Philadelphia Employment Law News

Employment Issues and the 2012 Election

With Election Day fast approaching, let's address a few last-minute employment issues leading up to the election.

The final jobs report before Election Day is in, and it's showing that the unemployment rate is at 7.9 percent.

GOP challenger Mitt Romney pounced on that figure, stating that it was lower than what then-candidate Barack Obama promised when he ran for election back in 2008.

But as President Obama's team points out, he took office in one of the worst periods of unemployment and since then, the nation has seen 25 consecutive months of job growth.

Obamacare is another hot point in the upcoming election. While Romney promises to repeal Obamacare, many are pointing out how that would effect employment of disabled persons. Without Obamacare, writes the left-leaning magazine The Nation, many disabled workers would lose out on Medicaid if they were to land a job, since Medicaid has income restrictions. But in jobs that don't have health insurance, we're looking at no medical coverage for these disabled workers, according to The Nation.

Moving on to more practical aspects of Election Day, are you planning to leave the office to cast your ballot on Tuesday?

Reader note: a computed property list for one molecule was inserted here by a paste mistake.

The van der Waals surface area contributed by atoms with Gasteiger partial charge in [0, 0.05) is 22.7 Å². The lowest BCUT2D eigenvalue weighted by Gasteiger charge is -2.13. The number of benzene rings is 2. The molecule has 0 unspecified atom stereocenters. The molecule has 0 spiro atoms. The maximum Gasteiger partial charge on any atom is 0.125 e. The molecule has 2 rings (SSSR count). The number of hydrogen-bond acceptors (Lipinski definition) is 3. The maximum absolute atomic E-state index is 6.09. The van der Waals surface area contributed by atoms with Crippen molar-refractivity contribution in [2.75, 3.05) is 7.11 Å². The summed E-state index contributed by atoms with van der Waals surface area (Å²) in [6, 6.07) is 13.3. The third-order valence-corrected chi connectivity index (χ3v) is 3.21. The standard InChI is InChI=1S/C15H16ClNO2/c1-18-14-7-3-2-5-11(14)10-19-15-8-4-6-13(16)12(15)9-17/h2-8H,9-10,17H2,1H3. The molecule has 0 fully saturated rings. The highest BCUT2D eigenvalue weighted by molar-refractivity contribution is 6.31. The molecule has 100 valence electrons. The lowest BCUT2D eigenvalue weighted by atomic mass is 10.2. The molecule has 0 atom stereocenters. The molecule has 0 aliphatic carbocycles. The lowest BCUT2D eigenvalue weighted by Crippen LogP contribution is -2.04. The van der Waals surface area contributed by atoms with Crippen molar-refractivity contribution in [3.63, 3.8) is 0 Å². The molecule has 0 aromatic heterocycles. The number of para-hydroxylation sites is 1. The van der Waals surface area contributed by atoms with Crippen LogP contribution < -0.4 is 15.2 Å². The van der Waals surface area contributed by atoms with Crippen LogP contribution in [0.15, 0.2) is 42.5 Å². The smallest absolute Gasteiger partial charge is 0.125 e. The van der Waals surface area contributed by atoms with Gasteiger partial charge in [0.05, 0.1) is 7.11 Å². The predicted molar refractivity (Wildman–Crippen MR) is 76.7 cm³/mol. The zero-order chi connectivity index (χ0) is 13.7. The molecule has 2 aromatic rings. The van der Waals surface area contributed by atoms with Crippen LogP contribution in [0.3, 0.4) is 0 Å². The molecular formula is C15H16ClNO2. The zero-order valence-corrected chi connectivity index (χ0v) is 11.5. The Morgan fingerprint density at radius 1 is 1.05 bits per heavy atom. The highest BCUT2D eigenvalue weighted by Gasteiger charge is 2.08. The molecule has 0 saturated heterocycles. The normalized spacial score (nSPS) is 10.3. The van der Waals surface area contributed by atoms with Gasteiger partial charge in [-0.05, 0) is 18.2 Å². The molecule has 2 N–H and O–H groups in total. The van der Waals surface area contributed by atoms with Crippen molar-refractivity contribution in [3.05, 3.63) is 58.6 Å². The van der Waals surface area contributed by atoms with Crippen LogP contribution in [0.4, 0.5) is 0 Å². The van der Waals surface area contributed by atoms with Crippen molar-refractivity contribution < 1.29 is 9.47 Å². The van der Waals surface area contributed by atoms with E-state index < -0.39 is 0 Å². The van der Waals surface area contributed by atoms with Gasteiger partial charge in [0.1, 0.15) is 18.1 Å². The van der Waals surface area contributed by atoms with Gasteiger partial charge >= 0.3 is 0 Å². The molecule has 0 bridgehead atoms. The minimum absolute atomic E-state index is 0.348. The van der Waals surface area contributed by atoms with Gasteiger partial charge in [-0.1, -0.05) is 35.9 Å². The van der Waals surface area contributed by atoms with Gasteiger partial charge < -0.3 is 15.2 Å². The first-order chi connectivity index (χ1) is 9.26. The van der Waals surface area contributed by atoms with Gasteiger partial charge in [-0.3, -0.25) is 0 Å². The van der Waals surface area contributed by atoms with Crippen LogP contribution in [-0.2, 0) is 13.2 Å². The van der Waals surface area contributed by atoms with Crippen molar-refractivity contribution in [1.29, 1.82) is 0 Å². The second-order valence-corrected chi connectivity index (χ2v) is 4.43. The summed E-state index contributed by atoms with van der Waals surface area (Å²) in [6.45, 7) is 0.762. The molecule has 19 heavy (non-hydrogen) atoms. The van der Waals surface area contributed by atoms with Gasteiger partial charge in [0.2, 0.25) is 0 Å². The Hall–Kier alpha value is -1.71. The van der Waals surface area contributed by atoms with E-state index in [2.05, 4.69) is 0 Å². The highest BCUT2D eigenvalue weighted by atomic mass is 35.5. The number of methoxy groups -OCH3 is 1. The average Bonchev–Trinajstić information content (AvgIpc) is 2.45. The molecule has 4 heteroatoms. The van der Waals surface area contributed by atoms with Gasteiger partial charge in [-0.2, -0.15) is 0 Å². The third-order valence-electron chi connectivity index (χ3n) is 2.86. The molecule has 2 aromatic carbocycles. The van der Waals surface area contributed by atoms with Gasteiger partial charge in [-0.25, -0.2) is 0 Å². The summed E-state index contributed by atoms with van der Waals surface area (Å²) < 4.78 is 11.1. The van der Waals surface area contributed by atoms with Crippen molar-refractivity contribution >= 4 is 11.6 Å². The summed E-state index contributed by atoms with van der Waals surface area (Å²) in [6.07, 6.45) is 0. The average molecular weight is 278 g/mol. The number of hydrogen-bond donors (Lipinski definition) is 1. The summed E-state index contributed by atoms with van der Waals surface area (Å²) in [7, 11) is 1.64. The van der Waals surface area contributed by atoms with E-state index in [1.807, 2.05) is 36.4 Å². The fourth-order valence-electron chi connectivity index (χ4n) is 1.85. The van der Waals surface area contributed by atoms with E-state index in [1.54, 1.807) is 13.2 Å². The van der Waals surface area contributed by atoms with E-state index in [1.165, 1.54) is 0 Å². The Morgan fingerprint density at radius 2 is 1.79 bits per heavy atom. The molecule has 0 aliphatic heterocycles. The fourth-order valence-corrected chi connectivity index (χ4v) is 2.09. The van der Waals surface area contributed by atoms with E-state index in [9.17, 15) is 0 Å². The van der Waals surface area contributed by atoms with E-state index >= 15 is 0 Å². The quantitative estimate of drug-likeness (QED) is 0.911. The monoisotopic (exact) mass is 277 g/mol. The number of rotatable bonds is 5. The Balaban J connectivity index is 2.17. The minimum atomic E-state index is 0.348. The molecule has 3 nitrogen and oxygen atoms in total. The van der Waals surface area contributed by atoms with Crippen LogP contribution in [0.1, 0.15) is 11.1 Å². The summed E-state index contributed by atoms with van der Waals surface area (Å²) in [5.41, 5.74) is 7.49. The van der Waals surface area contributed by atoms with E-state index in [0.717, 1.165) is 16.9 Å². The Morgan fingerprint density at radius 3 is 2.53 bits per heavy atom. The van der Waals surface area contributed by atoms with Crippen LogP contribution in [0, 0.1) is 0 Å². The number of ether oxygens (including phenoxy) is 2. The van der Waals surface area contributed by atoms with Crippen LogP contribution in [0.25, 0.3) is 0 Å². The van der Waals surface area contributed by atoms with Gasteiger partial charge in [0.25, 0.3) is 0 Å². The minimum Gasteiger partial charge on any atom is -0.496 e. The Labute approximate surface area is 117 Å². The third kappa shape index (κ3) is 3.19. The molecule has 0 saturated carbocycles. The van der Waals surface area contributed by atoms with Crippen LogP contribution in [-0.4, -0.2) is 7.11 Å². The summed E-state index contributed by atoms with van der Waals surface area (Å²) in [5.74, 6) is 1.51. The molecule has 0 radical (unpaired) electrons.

Know that your employer can't stop you from voting. And your employer can't try to persuade you to vote a certain way.

It's against the law -- Pennsylvania law, to be precise.

Under state law, it's a criminal violation to stop an employee from voting. The same can be said for an employer's attempts to coerce an employee to vote a certain way, writes Pennsylvania attorney Samuel J. Cortes.

Many states have laws allowing the employees to take time off to vote. Pennsylvania has no such law, but the laws appear to be more concerned about coercing an employee to vote in a particular way.

In the presidential election, the polls are tight leading up to Tuesday. It's hard to say who will win, but unemployment was certainly a hot topic in this campaign.

Happy voting!

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